So it appears that rising inflation will be with China for quite some time, raising an interesting political issue: will rising inflation create social instability in China, and if so, how?

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Chinese leaders have good reason to fear rising inflation.  The Kuomintang government lost the Chinese civil war to the Communists in the late 1940s, as the legend goes, mainly because it allowed hyperinflation to destroy the wealth of the urban middle class. Another anecdote frequently cited by observers of China was the Tiananmen pro-democracy movement in 1989.  In 1988, China’s failed price reform led to price spirals and panic buying in cities. So some observers attributed the massive nationwide protest that occurred in the spring of 1989 to high inflation at that time.

Yet, such interpretations may be simplistic.  True, inflation tends to intensify economic grievances and alienate urban middle class elements, but inflation alone rarely sparks revolutions.  For inflation to produce a real and substantial political effect, it must occur in a unique political context.   For instance, it wasn’t inflation per se that triggered the Tiananmen protest—two critical political factors drove the confrontation in the spring of 1989.  First, liberal intelligentsia and college students were dissatisfied with the pace of political reform.  Second, serious divisions emerged within the top ruling elites—between moderate liberals such as Zhao Ziyang, and hard-line conservatives—long before the inflation spikes of 1988.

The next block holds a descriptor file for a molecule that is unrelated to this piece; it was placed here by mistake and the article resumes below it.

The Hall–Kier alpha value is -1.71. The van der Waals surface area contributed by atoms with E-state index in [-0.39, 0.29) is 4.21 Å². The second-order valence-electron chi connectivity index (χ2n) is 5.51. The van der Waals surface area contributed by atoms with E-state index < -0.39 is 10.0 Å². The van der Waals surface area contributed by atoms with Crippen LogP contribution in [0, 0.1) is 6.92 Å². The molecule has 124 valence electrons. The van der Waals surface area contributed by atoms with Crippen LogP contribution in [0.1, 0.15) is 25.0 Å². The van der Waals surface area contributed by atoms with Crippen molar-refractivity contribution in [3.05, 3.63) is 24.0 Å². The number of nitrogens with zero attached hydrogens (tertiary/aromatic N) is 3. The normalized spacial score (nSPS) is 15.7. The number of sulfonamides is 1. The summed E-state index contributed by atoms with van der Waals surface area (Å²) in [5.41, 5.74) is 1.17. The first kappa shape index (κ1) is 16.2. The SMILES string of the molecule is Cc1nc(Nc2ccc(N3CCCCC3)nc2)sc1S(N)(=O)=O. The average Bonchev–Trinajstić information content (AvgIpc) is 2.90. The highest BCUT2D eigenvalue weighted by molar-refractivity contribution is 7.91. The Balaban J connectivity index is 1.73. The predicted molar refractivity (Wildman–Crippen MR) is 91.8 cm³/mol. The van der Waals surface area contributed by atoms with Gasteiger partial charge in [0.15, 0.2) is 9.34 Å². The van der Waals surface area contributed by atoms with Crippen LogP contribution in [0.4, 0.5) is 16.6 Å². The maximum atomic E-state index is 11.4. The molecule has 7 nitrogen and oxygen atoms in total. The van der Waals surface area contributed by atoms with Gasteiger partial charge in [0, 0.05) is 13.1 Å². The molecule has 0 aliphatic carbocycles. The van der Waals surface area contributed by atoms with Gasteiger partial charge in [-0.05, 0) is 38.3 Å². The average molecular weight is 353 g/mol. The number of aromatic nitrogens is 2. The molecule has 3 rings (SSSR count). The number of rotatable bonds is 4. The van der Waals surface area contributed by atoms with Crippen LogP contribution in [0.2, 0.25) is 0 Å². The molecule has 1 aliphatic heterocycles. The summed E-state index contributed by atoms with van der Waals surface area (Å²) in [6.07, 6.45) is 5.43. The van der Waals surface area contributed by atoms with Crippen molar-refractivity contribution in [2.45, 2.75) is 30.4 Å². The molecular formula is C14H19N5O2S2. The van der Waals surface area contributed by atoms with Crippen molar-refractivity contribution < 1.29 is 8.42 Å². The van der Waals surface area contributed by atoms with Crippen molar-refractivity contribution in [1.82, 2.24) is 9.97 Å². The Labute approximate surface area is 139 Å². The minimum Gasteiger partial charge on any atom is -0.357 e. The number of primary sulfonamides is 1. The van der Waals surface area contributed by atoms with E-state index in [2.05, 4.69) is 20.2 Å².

Today’s Chinese leaders actually understand the politics of inflation better than many analysts give them credit for.  In particular, they deeply appreciate the two mechanisms through which inflation could lead to social and political instability.

The first mechanism through which rising inflation is translated into general social discontent works at the grassroots level.  In a one-party system such as China’s, government policies that result in social injustice and official abuse of power inevitably create many enemies.  Under normal circumstances, such disgruntled—but unorganized—elements are relatively easy to handle.  When they protest or engage in anti-government activities, Beijing can dispatch its riot police and efficiently quell such social disturbances since they are mostly small in scale and localized.